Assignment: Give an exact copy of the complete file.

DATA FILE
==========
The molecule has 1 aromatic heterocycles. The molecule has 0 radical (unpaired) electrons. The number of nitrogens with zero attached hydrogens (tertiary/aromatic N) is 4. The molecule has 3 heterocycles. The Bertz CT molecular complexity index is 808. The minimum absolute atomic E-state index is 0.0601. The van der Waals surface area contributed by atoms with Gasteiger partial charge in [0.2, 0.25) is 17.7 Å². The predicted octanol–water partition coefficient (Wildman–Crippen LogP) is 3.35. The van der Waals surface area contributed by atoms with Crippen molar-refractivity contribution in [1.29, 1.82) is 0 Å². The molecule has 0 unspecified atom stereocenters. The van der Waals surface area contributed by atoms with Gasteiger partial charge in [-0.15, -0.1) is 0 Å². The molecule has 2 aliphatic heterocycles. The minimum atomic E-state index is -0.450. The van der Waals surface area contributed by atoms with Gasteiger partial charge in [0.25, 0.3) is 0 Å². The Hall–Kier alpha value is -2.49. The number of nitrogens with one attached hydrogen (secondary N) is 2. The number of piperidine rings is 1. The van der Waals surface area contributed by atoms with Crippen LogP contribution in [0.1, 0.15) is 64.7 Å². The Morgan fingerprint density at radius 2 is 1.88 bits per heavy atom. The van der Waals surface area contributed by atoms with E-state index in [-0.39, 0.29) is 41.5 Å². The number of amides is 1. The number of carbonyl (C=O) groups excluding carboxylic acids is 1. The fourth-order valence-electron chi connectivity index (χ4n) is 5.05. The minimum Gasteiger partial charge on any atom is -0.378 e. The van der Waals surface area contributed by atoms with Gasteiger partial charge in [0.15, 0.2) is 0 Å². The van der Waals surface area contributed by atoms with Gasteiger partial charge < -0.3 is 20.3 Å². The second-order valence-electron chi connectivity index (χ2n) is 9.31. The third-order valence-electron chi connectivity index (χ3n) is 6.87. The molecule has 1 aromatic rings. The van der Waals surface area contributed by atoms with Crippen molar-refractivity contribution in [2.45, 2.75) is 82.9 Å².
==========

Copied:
The molecule has 1 aromatic heterocycles. The molecule has 0 radical (unpaired) electrons. The number of nitrogens with zero attached hydrogens (tertiary/aromatic N) is 4. The molecule has 3 heterocycles. The Bertz CT molecular complexity index is 808. The minimum absolute atomic E-state index is 0.0601. The van der Waals surface area contributed by atoms with Gasteiger partial charge in [0.2, 0.25) is 17.7 Å². The predicted octanol–water partition coefficient (Wildman–Crippen LogP) is 3.35. The van der Waals surface area contributed by atoms with Crippen molar-refractivity contribution in [1.29, 1.82) is 0 Å². The molecule has 0 unspecified atom stereocenters. The van der Waals surface area contributed by atoms with Gasteiger partial charge in [-0.15, -0.1) is 0 Å². The molecule has 2 aliphatic heterocycles. The minimum atomic E-state index is -0.450. The van der Waals surface area contributed by atoms with Gasteiger partial charge in [0.25, 0.3) is 0 Å². The Hall–Kier alpha value is -2.49. The number of nitrogens with one attached hydrogen (secondary N) is 2. The number of piperidine rings is 1. The van der Waals surface area contributed by atoms with Crippen LogP contribution in [0.1, 0.15) is 64.7 Å². The Morgan fingerprint density at radius 2 is 1.88 bits per heavy atom. The van der Waals surface area contributed by atoms with E-state index in [-0.39, 0.29) is 41.5 Å². The number of amides is 1. The number of carbonyl (C=O) groups excluding carboxylic acids is 1. The fourth-order valence-electron chi connectivity index (χ4n) is 5.05. The minimum Gasteiger partial charge on any atom is -0.378 e. The van der Waals surface area contributed by atoms with Gasteiger partial charge in [0.15, 0.2) is 0 Å². The van der Waals surface area contributed by atoms with Gasteiger partial charge < -0.3 is 20.3 Å². The second-order valence-electron chi connectivity index (χ2n) is 9.31. The third-order valence-electron chi connectivity index (χ3n) is 6.87. The molecule has 1 aromatic rings. The van der Waals surface area contributed by atoms with Crippen molar-refractivity contribution in [2.45, 2.75) is 82.9 Å².